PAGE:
The Prospective Client – The Late Night Caller

Are you familiar with the phrase: ‘Failure to plan on your part does not constitute an emergency on my part…’? How many of you consultants and small business owners out there have come across a situation where a (prospective) client needs something done RIGHT NOW. Most of the time, this is after your repeated emails, calls, a submitted proposal and maybe a missed appointment?

Introducing ‘The Prospective Client – The Late Night Caller’. This is the third installment in a series of (not sure how many I will do…) Prospective Client articles. The first article talks about how to evaluate (or identify) a prospective client. The second article introduces The Whiner, hopefully the first of many types of prospects we encounter and can turn into real clients.

Who is the ‘Late Night Caller’?

Here are the general attributes of a prospective client:

  • They own a business, or they are starting one.
  • They have a need.
  • They may or may not be aware of their need.
  • They will need a professional solution to their problem.

 

To these we can add the following as it relates to the ‘Late Night Caller':

  • They are passive aggressive.
  • They value their time more than your time.
  • They lack in the customer service department.
  • They are self-centered and often selfish.
  • They procrastinate.
  • They are unorganized.

How many of these prospects have you met? I have personally met many and as time does by, I learn something new each time I interact with the late night caller. This has helped me two ways:

1) Provided clarity on how to interact with such a prospective client. I can now identify them, communicate with them and possibly turn them into a client.

2) Provided me with an option to view the prospect as a non-prospect and move on, saving me time, heartache and headache.

How to deal with ‘The Late Night Caller’.

 

  • Set your boundaries: be firm right from the start.
  • Communicate clearly, but only during business hours.
  • When setting up a meeting, set a date, time and place, and ask for a cell phone number. Reconfirm the meeting via sms an hour before you are set to leave and have an agenda ready. If possible, have a second meeting set up afterwards (or pretend to have another meeting) so you have a (valid) excuse to get out of the meeting at the appointed time.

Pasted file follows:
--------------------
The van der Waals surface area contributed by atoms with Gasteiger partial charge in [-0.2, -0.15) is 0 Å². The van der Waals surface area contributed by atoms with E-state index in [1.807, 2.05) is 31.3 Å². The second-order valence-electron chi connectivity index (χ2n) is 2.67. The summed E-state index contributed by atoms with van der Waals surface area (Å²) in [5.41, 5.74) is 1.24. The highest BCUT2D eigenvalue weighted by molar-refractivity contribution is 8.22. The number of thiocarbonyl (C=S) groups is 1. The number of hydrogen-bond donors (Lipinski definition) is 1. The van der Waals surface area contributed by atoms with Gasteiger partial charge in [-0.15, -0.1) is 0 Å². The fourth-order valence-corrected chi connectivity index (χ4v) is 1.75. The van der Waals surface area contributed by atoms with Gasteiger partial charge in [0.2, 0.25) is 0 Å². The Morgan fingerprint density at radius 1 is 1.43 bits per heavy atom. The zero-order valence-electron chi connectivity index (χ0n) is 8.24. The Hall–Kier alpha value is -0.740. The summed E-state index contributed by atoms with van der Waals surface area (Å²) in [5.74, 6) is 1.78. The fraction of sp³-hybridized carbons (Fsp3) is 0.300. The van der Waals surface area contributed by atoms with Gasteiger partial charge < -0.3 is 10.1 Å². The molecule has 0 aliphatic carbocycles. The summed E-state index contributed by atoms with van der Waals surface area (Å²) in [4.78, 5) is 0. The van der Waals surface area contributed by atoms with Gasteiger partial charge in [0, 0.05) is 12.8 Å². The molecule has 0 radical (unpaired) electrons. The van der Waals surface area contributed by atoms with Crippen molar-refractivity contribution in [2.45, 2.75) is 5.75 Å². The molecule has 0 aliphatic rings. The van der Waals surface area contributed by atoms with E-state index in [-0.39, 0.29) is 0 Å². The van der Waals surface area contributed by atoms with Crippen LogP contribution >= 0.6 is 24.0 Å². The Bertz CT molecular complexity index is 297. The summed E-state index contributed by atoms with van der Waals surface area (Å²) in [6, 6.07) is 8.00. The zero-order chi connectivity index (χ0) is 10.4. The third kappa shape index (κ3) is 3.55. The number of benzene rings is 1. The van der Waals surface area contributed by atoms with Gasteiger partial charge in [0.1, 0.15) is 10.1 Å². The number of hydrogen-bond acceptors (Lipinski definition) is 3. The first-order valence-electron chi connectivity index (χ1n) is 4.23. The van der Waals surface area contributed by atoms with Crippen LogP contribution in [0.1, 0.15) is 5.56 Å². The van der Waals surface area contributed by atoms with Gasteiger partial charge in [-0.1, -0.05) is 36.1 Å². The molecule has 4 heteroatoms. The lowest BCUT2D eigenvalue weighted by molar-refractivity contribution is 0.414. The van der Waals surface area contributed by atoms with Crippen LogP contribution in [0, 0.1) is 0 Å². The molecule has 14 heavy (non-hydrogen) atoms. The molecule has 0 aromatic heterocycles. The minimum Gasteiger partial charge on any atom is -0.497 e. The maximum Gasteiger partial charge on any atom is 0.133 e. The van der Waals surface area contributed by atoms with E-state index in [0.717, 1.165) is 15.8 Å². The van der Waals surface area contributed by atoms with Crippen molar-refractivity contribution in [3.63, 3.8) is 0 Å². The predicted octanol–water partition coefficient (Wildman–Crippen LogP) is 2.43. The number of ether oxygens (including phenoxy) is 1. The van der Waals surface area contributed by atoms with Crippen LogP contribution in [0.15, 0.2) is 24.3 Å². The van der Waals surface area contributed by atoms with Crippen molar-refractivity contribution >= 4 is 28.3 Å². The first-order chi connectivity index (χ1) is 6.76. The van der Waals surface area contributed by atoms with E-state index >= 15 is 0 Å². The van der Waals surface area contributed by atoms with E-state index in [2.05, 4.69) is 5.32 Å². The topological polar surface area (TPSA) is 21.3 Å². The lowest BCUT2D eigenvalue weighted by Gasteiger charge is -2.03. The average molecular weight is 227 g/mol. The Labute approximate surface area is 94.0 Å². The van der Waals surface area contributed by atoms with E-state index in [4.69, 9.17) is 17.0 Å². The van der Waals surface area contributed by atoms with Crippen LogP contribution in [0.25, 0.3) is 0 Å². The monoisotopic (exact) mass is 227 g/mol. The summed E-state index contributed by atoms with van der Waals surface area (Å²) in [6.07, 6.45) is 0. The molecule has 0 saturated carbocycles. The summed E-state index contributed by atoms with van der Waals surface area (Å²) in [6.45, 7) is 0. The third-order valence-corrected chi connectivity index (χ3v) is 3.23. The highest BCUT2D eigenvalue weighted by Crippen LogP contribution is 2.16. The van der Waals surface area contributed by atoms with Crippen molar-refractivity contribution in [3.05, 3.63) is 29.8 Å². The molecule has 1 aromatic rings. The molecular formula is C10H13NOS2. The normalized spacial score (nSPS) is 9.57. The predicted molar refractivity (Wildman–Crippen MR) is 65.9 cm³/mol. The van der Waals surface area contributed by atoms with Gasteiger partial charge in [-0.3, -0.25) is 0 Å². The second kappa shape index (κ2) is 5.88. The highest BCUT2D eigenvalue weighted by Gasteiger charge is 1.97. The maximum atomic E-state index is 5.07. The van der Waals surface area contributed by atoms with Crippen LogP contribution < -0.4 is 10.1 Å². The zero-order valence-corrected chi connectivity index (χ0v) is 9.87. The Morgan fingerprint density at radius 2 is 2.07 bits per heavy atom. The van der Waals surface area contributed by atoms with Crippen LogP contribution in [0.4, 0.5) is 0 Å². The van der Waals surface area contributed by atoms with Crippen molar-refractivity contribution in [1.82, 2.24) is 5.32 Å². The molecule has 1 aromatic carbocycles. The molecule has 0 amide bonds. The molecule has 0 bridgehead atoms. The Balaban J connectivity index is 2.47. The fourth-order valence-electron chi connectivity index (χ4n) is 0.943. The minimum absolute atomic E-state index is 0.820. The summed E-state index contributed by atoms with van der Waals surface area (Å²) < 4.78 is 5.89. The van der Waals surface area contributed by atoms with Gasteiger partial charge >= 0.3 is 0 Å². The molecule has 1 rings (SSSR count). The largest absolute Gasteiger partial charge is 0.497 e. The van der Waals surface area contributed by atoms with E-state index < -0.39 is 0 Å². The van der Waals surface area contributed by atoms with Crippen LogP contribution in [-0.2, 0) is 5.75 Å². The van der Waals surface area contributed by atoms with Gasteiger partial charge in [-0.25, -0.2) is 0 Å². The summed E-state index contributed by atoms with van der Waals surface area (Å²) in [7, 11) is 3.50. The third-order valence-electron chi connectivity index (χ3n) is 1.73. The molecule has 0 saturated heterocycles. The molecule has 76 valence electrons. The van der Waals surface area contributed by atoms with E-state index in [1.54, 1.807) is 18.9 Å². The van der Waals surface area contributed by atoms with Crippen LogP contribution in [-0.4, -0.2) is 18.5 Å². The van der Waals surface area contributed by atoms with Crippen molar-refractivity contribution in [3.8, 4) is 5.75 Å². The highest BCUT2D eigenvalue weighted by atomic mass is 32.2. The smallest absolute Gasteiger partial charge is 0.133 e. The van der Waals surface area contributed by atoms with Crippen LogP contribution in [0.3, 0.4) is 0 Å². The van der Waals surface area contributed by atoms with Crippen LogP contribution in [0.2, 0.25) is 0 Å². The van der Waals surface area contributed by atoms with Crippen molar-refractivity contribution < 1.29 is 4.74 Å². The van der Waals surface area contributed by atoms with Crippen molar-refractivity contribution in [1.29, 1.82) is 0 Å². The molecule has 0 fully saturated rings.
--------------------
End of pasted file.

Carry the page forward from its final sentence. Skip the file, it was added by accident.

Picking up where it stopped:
• Once a (free) meeting is missed, think about charging them a consult fee if they want to still meet. (This is a tactic that worked for me once. It will not work for all, but it does show them how busy you are and how much you value yourself.)
  • Late night calls ALWAYS go to voice-mail and will be returned in the morning.
  • After you’ve given your time and effort in meeting with this prospect, submit a proposal for service with an expiration date. (“This proposal is good for 30 days.”)
  • Follow up once, but move on if you get no response. The late night caller might think that you are so desperate for business that you will pick up the phone at 9 PM when s/he calls, but do not! Return any late night calls during business hours.
  • Consider charging extra for emergency service work and rush jobs. Their procrastination puts you (and your other clients) at a disadvantage.

 

Setting expectations and boundaries earn you, and your business, respect! And it might land you one of the best clients you’ve ever had.

Cheers to ‘The Late Night Caller’. We might like you alright after all!

Dorien.

 

photo credit: tomsun via photopin cc

Dorien Morin-van Dam

Thanks for taking time out of your busy day to come read my latest article. I am a busy mom of 4 kids (3 teens) and 3 Labradors and I run my consultancy called More In Media while the kids study and play hard. [If you like play on words - my last name is Morin, so More In Media is just that.] I am proud to say I am Dutch-born and American-by-choice. I love to walk, run, read, bake, and cook for large groups (as in – my family) I’ve lived in the Netherlands, Brasil and now live in Myrtle Beach, SC. My orange glasses are my brand. What’s yours?

Dorien Morin-van Dam

Dorien Morin-van Dam

Dorien Morin-van Dam

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